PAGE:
- a shielding cap (4) for restricting the light emitted by the incandescent filament (2) to a given angular range,
- the shielding cap (4) having at least one opening (5) for producing a light beam above the light/dark cutoff line by light emitted by the incandescent filament (2) and passing through the opening (5),
- the outline of the opening (5) being incorporated in the outline of the shielding cap (4),
- the opening (5) being approximately slotted in form with an approximately rectangular shape,
characterized in that
- the longitudinal axis of the opening (5) is arranged approximately perpendicular to the longitudinal axis of the lamp,
- the opening (5) is situated approximately centrally and opposite the central region of the incandescent filament (2), and
- the width of the opening(5) is <= 1,5 mm."
(b) Dependent claim 8 of the request reads:
"A lamp as claimed in any one of the preceding claims, characterized in that the opening (5) and further openings in the shielding cap (4) are in such a manner sized and arranged that the light beam having the light/dark cutoff line contains lighted strips above the light/dark cutoff line at three points (A, B, C) located approximately 30 m, 60 m and 80 m in front of the motor vehicle."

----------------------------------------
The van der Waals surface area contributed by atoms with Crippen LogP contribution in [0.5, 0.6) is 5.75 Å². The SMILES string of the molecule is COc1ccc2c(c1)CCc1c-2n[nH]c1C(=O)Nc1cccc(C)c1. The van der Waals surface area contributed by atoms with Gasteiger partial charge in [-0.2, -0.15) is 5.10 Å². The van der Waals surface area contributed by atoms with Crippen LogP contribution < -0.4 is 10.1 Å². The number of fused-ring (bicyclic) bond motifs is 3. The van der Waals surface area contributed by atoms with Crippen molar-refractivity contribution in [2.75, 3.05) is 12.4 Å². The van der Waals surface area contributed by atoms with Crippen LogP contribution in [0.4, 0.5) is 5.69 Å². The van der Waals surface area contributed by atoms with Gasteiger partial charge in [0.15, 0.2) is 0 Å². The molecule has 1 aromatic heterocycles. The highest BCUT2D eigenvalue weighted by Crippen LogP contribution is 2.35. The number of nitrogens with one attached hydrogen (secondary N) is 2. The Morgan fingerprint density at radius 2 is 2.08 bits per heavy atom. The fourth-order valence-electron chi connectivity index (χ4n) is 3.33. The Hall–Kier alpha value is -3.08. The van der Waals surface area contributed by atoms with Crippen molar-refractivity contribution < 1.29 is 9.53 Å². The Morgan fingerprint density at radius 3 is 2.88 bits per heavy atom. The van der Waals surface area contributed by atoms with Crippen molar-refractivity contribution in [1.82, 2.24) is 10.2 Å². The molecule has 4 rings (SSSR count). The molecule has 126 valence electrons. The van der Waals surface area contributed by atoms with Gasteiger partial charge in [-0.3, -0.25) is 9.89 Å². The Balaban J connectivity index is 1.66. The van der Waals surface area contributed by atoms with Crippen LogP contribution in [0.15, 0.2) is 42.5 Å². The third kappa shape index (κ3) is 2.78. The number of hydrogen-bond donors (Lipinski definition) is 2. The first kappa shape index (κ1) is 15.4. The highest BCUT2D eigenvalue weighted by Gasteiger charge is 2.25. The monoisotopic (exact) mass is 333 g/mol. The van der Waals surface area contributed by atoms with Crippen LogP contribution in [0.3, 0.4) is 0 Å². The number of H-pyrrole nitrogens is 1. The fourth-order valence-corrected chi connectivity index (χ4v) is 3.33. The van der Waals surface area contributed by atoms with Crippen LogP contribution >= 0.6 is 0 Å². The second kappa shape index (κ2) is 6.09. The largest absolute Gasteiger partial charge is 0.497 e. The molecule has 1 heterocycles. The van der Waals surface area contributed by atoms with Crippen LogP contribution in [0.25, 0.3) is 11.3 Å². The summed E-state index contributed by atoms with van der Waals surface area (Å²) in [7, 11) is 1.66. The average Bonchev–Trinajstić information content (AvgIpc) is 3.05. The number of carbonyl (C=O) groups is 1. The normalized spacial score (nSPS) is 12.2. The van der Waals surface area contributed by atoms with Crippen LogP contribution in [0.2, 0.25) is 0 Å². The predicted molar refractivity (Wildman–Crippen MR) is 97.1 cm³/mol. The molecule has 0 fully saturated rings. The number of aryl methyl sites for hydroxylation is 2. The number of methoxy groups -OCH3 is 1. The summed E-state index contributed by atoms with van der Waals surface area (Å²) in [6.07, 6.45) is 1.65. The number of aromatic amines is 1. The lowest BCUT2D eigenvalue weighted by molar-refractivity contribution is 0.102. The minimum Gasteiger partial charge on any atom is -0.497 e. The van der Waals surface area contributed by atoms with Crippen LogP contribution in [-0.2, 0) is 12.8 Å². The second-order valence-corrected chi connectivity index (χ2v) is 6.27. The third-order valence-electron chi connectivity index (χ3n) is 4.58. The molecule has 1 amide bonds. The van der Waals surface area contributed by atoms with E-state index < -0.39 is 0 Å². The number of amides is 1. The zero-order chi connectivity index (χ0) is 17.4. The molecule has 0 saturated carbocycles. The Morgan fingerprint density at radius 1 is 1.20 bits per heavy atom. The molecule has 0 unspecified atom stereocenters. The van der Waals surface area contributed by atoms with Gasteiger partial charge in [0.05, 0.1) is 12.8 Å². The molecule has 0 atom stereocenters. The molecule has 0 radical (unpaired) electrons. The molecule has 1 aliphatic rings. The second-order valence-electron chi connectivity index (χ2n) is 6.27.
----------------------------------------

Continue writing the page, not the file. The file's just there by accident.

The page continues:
VI. The arguments of the appellant can be summarised as follows:
In its letter of 20 February 2017 the appellant, after a change of representative, agreed:
- that the lamp known from D10 disclosed all the features of claim 1 as originally filed,
- that D4 (DE10004701A1) addressed the object of illuminating road and guiding signs well above the eye line of the oncoming traffic, as did the embodiment of figures 3 and 4 of the application and which was defined in claim 8 as filed, and
- that it was well-known to the person skilled in the art that light coloured yellow alleviates glare, while blue colouring improves intelligibility of road and guiding signs.
Taking these findings into consideration, the appellantfiled a revised set of claims in which claim 1 was restricted to the variant illustrated by figures 1 and 2 of the application.
By claiming the variant of figures 1 and 2 of the application, the invention no longer concerned improved illumination above the bright/dark cutoff line (figures 3 and 4), but was now focused on the signal effect achieved by light flashes informing the oncoming traffic of an approaching vehicle, thereby improving safety for the traffic on the road.
This variant, which was disclosed in the application, defined new subject-matter which was neither known nor derivable from the cited prior art.
The set of claims filed with letter of 20 February 2017 should therefore be admitted into the appeal proceedings.
VII. At the end of the oral proceedings held on 7 March 2017 the board pronounced the decision.
Reasons for the Decision
1. Admission of the set of claims into the proceedings.
The set of claims of the sole request was filed with the letter of 20 February 2017, thus two weeks before the oral proceedings held on 7 March 2017.
The admission of the request is therefore a matter of discretion to be exercised by the board pursuant to the provisions set out in Articles 12 and 13 of the Rules of Procedure of the Boards of Appeal (RPBA), and especially Articles 12(4), 13(1) and 13(3) RPBA.
1.1 Article 12(4) RPBA
Article 12(4) RPBA expressly refers to the boards' power to exclude requests which could have been filed in the first-instance proceedings.